During the BTCC’s 60th anniversary season last year, I wrote a strongly opinionated article arguing that Britain’s top motorsport series was too contrived and gimmicky, that the desire to create races full of ‘highlight reel’ crashes and incidents had damaged the final product for some of the fans who wished to see a good, clean and fair race. I was a fan who had fallen out of love with the championship, disillusioned by the sight of the Race 1 winning driver falling away in the second race of the day when success ballast and tyres would relegate them to a finish on the second page of the results.
As a result, my enthusiasm for the 2019 season opener at Brands Hatch on Sunday wasn’t exactly brimming. Indeed, it was mainly my intrigue at how the carousel of driver and car changes for the new season would play out that led me to watching a very wet and foggy first race of the season on Sunday morning. Even with the changing conditions, I was hardly expecting a classic race to unfold in front of me.
Incredibly, the race that did indeed unfold was close to becoming an instant classic. Those who will no doubt become the challengers for the title as the season unfolds – the likes of Ash Sutton, Jason Plato and the BMW trio of Turkington, Jordan and Oliphant to name but a few – got tyre choice wrong, going for wet weather tyres that were only good for a handful of laps as the track dried. That allowed Josh Cook – who was the only man within the top ten on the grid to plump for dry tyres – to take a commanding win from Jake Hill and Tom Chilton. Remarkably, there was little in the way of contact or controversy – aside from a drive through penalty that would absolutely ruin Jason Plato’s weekend.
From 2nd on the grid, Plato fell foul of a new rule dictating that all of the car is behind the white grid markings, rather than the front wheels. It appears to be a rather pointless rule designed in the interests of making jump starts ‘easier to spot’, an issue that has never been an issue as far as I’m aware. Of course, this does not take away from the fact that Plato had clearly breached the new rule, but a drive through penalty was far too great a penalty for the inches that Plato had crept forward before stopping on the grid. Plato has, rather rightly, since publicly noted the need for the BTCC to have a serious rethink about the penalties it applies. A five or ten second penalty would have been far more fitting and wouldn’t have hamstrung Plato for the rest of the day.
Race 2 was also a fantastic race and highlighted that the new ballast rules – where cars are now given much less success ballast – have worked fantastically. Josh Cook wouldn’t feature in the battle for the lead in Race 2, but a finish in 7th amongst the best of the rest showed that he was still competitive and wasn’t left going backwards like he would have been last season. The new rules balance the racing enough to be fun and accessible for the casual audience that will be vital for the BTCC in a season where it is the biggest free-to-air motorsport offering in the UK with Formula 1 entering its exclusive agreement with Sky, but also ensure that the racing doesn’t feel contrived. Indeed, it wouldn’t be a shock if we see drivers winning both of the first two races of the day at other rounds this season.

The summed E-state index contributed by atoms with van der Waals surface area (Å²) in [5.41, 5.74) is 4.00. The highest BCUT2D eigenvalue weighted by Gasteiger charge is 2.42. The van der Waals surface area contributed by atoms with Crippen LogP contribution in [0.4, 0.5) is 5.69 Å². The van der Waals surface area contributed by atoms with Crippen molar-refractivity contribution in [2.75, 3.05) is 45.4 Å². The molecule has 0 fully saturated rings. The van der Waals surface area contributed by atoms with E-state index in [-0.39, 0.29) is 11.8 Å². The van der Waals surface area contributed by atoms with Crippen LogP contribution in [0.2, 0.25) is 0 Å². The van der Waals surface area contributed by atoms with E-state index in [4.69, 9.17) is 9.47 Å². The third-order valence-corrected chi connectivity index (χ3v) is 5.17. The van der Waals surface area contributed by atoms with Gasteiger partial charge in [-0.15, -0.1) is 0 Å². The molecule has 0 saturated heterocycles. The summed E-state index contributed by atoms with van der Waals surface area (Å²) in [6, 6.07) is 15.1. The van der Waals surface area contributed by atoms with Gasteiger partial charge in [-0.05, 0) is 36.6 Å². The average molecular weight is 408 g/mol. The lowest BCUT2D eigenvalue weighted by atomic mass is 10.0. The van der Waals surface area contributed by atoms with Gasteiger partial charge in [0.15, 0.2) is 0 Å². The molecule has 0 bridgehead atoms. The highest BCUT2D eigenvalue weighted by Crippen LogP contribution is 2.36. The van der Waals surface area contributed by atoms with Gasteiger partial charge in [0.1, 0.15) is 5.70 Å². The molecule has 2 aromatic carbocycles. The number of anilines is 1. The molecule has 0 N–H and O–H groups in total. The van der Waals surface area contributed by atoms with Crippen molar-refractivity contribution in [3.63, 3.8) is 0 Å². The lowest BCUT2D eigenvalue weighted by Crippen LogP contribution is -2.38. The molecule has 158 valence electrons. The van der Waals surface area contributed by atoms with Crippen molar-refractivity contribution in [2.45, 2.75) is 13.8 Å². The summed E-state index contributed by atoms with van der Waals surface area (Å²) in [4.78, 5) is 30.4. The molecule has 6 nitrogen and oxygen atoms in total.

Up front, however, it would be Andrew Jordan who took a statement victory from 15th on the grid. On a race day where Turkington and Oliphant never really recovered from the strategic failures of Race 1, Jordan stormed through the field on the first lap to sit behind Ash Sutton’s Subaru and followed his fellow BTCC champion through to the front, before making a decisive move for the win just over halfway through the race. It was a world-class touring car drive from Jordan, and it sets him out as one of the strong title favourites for 2019. It was a shame that he ended up being barged around in Race 3, which means that he only leaves Brands Hatch 8th in the standings.
Race 3 would see further controversy, as Tom Chilton was stripped of an excellent win after being handed a 5 second time penalty for a push-to-pass on Matt Neal for the lead of the race. The stewards are going to clamp down on unnecessary contact harsher than they have in previous years and compared to incidents such as Senna Proctor’s much more forceful move on Aiden Moffat at last year’s season opener it certainly does appear harsh. Chilton, to his credit, accepted the penalty and apologised to Neal – but should these new guidelines for penalties for contact not be applied consistently he may well have complaints about the penalty come the end of the season.
Rory Butcher inherited the win from Chilton – who was relegated to 2nd place – giving himself and AMD their first victory. It rounded off a strong weekend from the Essex outfit, who looked like the best of the rest alongside Cook and BTC Racing. Three top 10 finishes for both Cook and Butcher see them in 1st and 4th in the standings respectively, and whilst I don’t expect them to be involved in the championship reckoning by the autumn, they certainly look like potential candidates for the Independent’s Championship alongside Chilton, who will be aiming his sights much higher after a weekend where he was the best of the established faces by a country mile.
What is perhaps most important, however, is that the product on track appears to be much improved this year – and the first BTCC meeting of 2019 was the most enjoyable meeting that there has been for a long time.
Images used taken from btcc.net